Moraine mtb trailhead

So I did make the 5 out of 7 for that week, and I'm going to try again for this week.  I started writing this up on Thursday, and I've managed to get in an hour on the rail trail Wednesday and 10 laps around my block (7.5 miles with 400 feet of climbing) on Thursday.  That gives me hope that I've gotten past my latest motivation drought and will continue to push myself at the level that I expect.  And Kenny is back from his summer camp experience, where he had a good time with his fellow fifth grade lunatics.  I'm glad that he got to go, but I'm even gladder to have him back home.  He's wanting to go for a canoe trip this weekend, so it looks like I'll be checking some water levels for the local waterways.  Might be an excellent chance to get some paddling video on the GoPro!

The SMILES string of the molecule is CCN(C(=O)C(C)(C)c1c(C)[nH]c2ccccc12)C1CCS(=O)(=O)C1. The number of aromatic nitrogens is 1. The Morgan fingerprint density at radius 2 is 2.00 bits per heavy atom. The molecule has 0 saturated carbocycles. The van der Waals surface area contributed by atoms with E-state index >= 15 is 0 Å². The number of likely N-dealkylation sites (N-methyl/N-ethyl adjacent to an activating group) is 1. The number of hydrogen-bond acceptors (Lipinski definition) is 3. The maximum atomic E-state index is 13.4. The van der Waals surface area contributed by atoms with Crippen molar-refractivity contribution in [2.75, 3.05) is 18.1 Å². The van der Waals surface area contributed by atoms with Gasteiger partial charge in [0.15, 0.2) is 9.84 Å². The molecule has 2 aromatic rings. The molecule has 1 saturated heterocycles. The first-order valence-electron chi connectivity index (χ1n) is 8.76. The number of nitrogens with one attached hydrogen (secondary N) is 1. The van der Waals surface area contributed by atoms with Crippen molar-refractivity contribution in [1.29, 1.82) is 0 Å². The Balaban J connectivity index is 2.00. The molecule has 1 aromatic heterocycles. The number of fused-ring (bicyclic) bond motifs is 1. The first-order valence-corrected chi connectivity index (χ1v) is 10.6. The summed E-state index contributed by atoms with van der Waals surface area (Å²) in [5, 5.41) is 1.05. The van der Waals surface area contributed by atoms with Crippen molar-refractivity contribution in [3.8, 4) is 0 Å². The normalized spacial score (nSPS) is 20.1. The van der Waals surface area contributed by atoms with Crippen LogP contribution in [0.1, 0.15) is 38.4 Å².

This one is for Diana


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  2. Great Job! I knew when you posted your intent online that the extra motivation would be enough. Hopefully the pattern will repeat this week and the other forces (nature, work, life) don't conspire against you.

    Good riding!

  3. Dan,

    You were right. Just putting it out there was enough to get me going. And after a bit of extra workout my legs are feeling pretty darn good.

    Now I'm looking at 5 for 7 this week and I think it'll be a piece of cake.

    Steve Z

  4. I live about 100 yards from a perfectly good lagoon/river and it just occurred to me lately that I should start thinking Kayak thoughts. I have a set of plans for a pretty good little sailboat/rowboat that I have been carrying around for thirty (!) years...but a kayak would be cool. I was looking at those Hobie pedal/sailing rigs...way outside my price capabilities but it all starts with a thought.